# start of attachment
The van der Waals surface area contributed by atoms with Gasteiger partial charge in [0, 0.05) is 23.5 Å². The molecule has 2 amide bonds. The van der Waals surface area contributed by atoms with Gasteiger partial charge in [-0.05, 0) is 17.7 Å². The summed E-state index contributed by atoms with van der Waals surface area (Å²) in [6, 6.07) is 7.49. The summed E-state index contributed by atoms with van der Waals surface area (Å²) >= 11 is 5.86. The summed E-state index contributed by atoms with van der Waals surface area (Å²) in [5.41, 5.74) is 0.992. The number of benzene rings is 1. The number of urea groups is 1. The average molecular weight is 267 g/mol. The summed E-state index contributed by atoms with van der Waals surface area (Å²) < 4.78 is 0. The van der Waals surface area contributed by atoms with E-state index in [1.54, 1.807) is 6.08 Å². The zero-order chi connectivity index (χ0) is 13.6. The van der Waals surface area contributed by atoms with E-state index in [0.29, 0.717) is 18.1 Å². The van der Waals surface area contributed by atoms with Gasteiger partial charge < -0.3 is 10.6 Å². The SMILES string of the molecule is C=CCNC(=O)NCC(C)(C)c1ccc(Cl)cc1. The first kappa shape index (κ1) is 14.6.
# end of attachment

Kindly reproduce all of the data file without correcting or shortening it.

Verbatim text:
The van der Waals surface area contributed by atoms with Gasteiger partial charge in [0, 0.05) is 23.5 Å². The molecule has 2 amide bonds. The van der Waals surface area contributed by atoms with Gasteiger partial charge in [-0.05, 0) is 17.7 Å². The summed E-state index contributed by atoms with van der Waals surface area (Å²) in [6, 6.07) is 7.49. The summed E-state index contributed by atoms with van der Waals surface area (Å²) >= 11 is 5.86. The summed E-state index contributed by atoms with van der Waals surface area (Å²) in [5.41, 5.74) is 0.992. The number of benzene rings is 1. The number of urea groups is 1. The average molecular weight is 267 g/mol. The summed E-state index contributed by atoms with van der Waals surface area (Å²) < 4.78 is 0. The van der Waals surface area contributed by atoms with E-state index in [1.54, 1.807) is 6.08 Å². The zero-order chi connectivity index (χ0) is 13.6. The van der Waals surface area contributed by atoms with E-state index in [0.29, 0.717) is 18.1 Å². The van der Waals surface area contributed by atoms with Gasteiger partial charge < -0.3 is 10.6 Å². The SMILES string of the molecule is C=CCNC(=O)NCC(C)(C)c1ccc(Cl)cc1. The first kappa shape index (κ1) is 14.6.